It's called a dinner club card--that gold thing in the picture to the left. It was discovered while unearthing family relics. I had never seen it before. I assume it belonged to my dad. And I assume that tearing each "month tab" off the card after a certain amount of meals is how the card was used. I'm only guessing. But I do know this: back in the day, Gabe's Restaurant was a standard bearer for dining out in Owensboro.

In 1963, Gabe's Restaurant moved from downtown to its final location at 18th and Tripletts Streets and, as before, was at the top of anyone's to-do list when choosing a place to dine. Standing in the shadow of both Gabe's Tower and the legendary Gabe statue, Gabe's Restaurant was the go-to spot in Owensboro. It closed in 1985 when Gabe Fiorella Jr.--who passed away just two years ago--retired. But I have plenty of memories.


Now, I have been to the Brown Hotel in Louisville. It's where the famous Kentucky Hot Brown was invented. And I had one. And it was incredible. The only other establishment that could ever rival it was Gabe's. In fact, I'm not entirely sure I ever ate anything else when I went to Gabe's Restaurant other than a hot brown. I remember telling Gabe himself one day that it was just about the best thing I had ever eaten. His reply? "What do you mean 'just about?' Terrific guy. And funny. And a great, knowledgeable restaurateur. The great restaurants of today simply do not have the "look" of Gabe's in its heyday. And that's okay. Everything evolves. But there's something about how Gabe's always looked like the era in which it was built that enhanced its appeal.


When I was a kid there were a couple of restaurants in town that had intriguing basements. Now, I know that sounds weird, but I will finish. One was Jerry's, which used to be on Frederica Street just a couple of blocks down from the WBKR studios. I remember when we'd leave Jerry's, I could see a window under a grate toward the back of the place. And I could see people moving around through that window and I could hear them talking. I had no idea what was going on; I always assumed there were people down there playing cards. I don't know why; that's just what it seemed like they were doing. And I never asked my dad if he knew. Well, Gabe's also had a basement and you could see it down those long stairs whenever you'd leave. There was always a light on down there and I always wondered if I'd ever get to go into the mysterious Gabe's Restaurant basement. I never did. But this time I asked and I got answers. It's where clubs like Rotary and Kiwanis used to meet. The  P.U. Band used to play there. It was Gabe's conference room. But as a kid, everything's a mystery until someone can give you a definite answer. SIDEBAR: I'd love to find a link to something--anything--about the old P.U. Band that used to play here in Owensboro. We used to go see them all the time at different venues in the area. My best description for this eclectic troupe is that it was a combination of Hee Haw and vaudeville--skits, music, comedy, general silliness. And they were a blast! Anyway, back to Gabe's and my favorite memory.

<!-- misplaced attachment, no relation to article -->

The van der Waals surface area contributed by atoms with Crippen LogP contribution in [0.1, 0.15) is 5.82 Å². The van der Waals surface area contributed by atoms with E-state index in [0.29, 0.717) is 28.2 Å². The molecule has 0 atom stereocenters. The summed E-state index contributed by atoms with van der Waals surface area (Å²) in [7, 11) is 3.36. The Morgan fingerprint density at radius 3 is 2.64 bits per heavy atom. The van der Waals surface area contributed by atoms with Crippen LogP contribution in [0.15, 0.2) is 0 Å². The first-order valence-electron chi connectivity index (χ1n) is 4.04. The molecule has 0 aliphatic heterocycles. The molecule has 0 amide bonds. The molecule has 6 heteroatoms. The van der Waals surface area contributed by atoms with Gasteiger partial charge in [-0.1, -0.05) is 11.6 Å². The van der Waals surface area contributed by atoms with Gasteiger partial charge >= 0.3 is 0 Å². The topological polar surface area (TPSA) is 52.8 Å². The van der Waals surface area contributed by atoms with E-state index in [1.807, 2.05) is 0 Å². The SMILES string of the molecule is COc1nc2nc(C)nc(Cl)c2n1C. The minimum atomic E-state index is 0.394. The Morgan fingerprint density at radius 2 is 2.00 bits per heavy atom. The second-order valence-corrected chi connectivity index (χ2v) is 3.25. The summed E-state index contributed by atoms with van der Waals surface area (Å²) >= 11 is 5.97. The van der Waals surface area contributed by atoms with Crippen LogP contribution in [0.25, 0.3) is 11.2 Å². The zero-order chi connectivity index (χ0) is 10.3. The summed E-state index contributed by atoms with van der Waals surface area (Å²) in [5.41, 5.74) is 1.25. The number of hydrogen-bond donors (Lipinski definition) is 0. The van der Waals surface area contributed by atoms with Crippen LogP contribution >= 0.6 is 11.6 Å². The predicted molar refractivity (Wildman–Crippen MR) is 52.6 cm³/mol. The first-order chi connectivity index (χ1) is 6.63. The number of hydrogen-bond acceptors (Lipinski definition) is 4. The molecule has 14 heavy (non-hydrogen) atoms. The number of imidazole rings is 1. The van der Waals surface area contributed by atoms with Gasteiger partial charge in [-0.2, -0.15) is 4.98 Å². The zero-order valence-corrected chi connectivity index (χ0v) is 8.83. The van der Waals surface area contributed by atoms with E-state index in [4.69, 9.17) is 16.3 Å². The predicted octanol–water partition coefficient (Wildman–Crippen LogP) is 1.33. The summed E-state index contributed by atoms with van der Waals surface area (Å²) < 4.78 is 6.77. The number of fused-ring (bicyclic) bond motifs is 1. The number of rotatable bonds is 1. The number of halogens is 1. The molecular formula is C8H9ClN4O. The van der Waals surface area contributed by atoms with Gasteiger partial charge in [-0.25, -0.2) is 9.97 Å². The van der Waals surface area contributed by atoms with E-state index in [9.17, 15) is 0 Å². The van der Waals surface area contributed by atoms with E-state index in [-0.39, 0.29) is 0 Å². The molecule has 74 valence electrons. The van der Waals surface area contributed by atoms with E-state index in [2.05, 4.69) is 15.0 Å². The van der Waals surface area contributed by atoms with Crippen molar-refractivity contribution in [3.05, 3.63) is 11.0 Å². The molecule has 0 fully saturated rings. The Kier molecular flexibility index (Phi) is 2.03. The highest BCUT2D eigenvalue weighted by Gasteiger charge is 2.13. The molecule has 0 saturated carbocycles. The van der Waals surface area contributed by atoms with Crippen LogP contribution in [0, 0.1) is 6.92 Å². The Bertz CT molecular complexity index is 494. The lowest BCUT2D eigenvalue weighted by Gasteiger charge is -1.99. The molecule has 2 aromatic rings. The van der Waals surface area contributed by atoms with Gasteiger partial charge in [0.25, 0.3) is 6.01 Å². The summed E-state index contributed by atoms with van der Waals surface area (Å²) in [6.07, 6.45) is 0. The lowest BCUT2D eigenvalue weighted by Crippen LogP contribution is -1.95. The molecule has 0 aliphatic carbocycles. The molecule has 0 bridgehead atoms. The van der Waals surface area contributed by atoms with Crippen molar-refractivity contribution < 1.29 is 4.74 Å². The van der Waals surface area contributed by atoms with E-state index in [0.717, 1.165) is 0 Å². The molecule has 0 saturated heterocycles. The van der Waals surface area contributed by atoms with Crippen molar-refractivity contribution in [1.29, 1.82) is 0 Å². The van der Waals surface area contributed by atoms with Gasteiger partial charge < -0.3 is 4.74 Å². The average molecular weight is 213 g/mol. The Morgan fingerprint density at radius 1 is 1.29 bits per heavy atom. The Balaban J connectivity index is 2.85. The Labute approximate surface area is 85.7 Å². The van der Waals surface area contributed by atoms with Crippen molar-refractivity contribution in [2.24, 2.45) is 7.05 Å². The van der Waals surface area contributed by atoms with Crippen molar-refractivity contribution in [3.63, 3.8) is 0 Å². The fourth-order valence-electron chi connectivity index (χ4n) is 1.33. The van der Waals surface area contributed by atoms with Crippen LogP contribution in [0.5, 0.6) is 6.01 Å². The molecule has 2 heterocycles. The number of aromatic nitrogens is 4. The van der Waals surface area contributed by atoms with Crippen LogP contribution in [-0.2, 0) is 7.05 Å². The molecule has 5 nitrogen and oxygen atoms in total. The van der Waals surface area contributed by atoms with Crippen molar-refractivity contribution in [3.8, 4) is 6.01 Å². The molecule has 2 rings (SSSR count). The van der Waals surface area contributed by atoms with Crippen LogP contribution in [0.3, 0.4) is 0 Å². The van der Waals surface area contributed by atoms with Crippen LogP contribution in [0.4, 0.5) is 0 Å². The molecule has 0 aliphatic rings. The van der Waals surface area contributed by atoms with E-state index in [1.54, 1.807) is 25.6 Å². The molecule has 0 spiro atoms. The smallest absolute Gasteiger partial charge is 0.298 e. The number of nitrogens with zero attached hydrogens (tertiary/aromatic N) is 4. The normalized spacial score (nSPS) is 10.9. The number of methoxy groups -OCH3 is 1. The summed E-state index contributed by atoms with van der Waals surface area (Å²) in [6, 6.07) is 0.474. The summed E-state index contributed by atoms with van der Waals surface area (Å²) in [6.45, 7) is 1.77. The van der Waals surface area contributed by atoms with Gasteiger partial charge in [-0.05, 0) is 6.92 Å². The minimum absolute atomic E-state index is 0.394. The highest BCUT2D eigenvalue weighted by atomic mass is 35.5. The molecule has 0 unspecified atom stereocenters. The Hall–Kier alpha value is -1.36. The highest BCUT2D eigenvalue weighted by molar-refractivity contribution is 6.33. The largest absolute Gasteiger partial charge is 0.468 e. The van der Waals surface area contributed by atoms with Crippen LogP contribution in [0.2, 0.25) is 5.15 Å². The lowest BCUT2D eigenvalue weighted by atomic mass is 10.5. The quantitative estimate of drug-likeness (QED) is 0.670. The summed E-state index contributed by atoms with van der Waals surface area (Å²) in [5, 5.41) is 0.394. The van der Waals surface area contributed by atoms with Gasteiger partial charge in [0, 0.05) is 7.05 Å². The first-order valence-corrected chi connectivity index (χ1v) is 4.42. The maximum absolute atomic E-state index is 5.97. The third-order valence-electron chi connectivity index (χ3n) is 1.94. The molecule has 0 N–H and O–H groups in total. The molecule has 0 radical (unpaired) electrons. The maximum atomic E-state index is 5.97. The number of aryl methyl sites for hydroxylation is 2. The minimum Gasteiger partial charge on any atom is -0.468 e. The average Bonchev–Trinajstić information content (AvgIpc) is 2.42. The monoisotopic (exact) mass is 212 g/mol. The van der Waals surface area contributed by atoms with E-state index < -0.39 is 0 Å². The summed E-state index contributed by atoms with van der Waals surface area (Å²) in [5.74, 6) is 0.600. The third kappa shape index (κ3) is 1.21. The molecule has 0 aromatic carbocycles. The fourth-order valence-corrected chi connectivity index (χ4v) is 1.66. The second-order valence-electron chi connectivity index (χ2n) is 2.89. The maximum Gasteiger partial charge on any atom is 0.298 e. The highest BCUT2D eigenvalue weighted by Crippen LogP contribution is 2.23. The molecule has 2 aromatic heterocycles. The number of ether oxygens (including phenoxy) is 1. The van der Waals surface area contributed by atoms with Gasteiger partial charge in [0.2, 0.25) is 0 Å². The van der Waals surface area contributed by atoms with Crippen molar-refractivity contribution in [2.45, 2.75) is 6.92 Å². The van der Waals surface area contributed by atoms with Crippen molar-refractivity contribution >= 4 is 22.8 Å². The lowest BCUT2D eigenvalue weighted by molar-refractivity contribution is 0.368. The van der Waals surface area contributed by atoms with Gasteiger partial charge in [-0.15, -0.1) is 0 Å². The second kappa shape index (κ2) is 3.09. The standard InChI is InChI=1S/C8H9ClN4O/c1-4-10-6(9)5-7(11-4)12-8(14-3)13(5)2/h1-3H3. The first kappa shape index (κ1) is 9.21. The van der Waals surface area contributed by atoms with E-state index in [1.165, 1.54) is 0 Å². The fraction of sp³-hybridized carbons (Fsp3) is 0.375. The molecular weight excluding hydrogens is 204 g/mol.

When I was about 12 or 13, I was having lunch at Gabe's Restaurant with my mother. What I didn't know until we got there was that we were going to be joined for lunch by an old friend of my family's--and my mom's in particular. As we were sitting there looking at the menus, none other than United States Senator Wendell Ford came an sat down. I had never met him, but he'd known my mother since she was a little girl. Well, I was in awe at sitting there eating with a U.S. Senator. It didn't occur to me that it was nothing for my mother; they were old friends. But, for me, it was like sitting there with the President of the United States. Very cool. It's not only my favorite Gabe's Restaurant memory, it's one of my favorite memories period. I'll never forget it. And I'll never forget Gabe's. And those hot browns. And that basement.